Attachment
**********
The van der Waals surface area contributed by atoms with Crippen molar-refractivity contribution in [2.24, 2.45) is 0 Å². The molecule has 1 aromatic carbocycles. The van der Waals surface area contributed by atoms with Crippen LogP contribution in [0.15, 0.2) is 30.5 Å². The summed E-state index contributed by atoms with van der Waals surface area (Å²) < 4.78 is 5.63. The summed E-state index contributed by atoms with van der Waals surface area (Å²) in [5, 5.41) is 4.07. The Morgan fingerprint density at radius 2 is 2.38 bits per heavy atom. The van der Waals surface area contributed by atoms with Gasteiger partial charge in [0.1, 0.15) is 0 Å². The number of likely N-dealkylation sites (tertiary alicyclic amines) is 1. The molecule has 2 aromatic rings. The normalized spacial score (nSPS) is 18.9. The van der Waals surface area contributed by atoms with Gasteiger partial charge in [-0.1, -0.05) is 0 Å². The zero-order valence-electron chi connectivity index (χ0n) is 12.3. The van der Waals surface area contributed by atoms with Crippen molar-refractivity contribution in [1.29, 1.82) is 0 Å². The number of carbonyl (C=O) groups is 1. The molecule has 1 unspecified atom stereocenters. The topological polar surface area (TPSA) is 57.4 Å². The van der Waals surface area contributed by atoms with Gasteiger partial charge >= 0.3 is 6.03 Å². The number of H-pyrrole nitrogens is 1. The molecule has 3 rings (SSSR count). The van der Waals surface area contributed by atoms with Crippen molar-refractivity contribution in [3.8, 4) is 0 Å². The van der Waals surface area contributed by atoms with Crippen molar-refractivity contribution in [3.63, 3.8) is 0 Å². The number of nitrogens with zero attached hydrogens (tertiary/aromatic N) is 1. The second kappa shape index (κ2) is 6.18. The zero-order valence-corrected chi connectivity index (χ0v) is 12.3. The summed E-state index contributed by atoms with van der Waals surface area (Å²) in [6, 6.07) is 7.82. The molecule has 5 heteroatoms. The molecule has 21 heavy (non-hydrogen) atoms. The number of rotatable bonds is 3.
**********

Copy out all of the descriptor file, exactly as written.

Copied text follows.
The van der Waals surface area contributed by atoms with Crippen molar-refractivity contribution in [2.24, 2.45) is 0 Å². The molecule has 1 aromatic carbocycles. The van der Waals surface area contributed by atoms with Crippen LogP contribution in [0.15, 0.2) is 30.5 Å². The summed E-state index contributed by atoms with van der Waals surface area (Å²) < 4.78 is 5.63. The summed E-state index contributed by atoms with van der Waals surface area (Å²) in [5, 5.41) is 4.07. The Morgan fingerprint density at radius 2 is 2.38 bits per heavy atom. The van der Waals surface area contributed by atoms with Gasteiger partial charge in [0.1, 0.15) is 0 Å². The number of likely N-dealkylation sites (tertiary alicyclic amines) is 1. The molecule has 2 aromatic rings. The normalized spacial score (nSPS) is 18.9. The van der Waals surface area contributed by atoms with Gasteiger partial charge in [-0.1, -0.05) is 0 Å². The zero-order valence-electron chi connectivity index (χ0n) is 12.3. The van der Waals surface area contributed by atoms with Crippen molar-refractivity contribution in [1.29, 1.82) is 0 Å². The number of carbonyl (C=O) groups is 1. The molecule has 1 unspecified atom stereocenters. The topological polar surface area (TPSA) is 57.4 Å². The van der Waals surface area contributed by atoms with Gasteiger partial charge >= 0.3 is 6.03 Å². The number of H-pyrrole nitrogens is 1. The molecule has 3 rings (SSSR count). The van der Waals surface area contributed by atoms with Crippen molar-refractivity contribution in [3.8, 4) is 0 Å². The van der Waals surface area contributed by atoms with Crippen molar-refractivity contribution in [3.63, 3.8) is 0 Å². The number of nitrogens with zero attached hydrogens (tertiary/aromatic N) is 1. The second kappa shape index (κ2) is 6.18. The zero-order valence-corrected chi connectivity index (χ0v) is 12.3. The summed E-state index contributed by atoms with van der Waals surface area (Å²) in [6, 6.07) is 7.82. The molecule has 5 heteroatoms. The molecule has 21 heavy (non-hydrogen) atoms. The number of rotatable bonds is 3.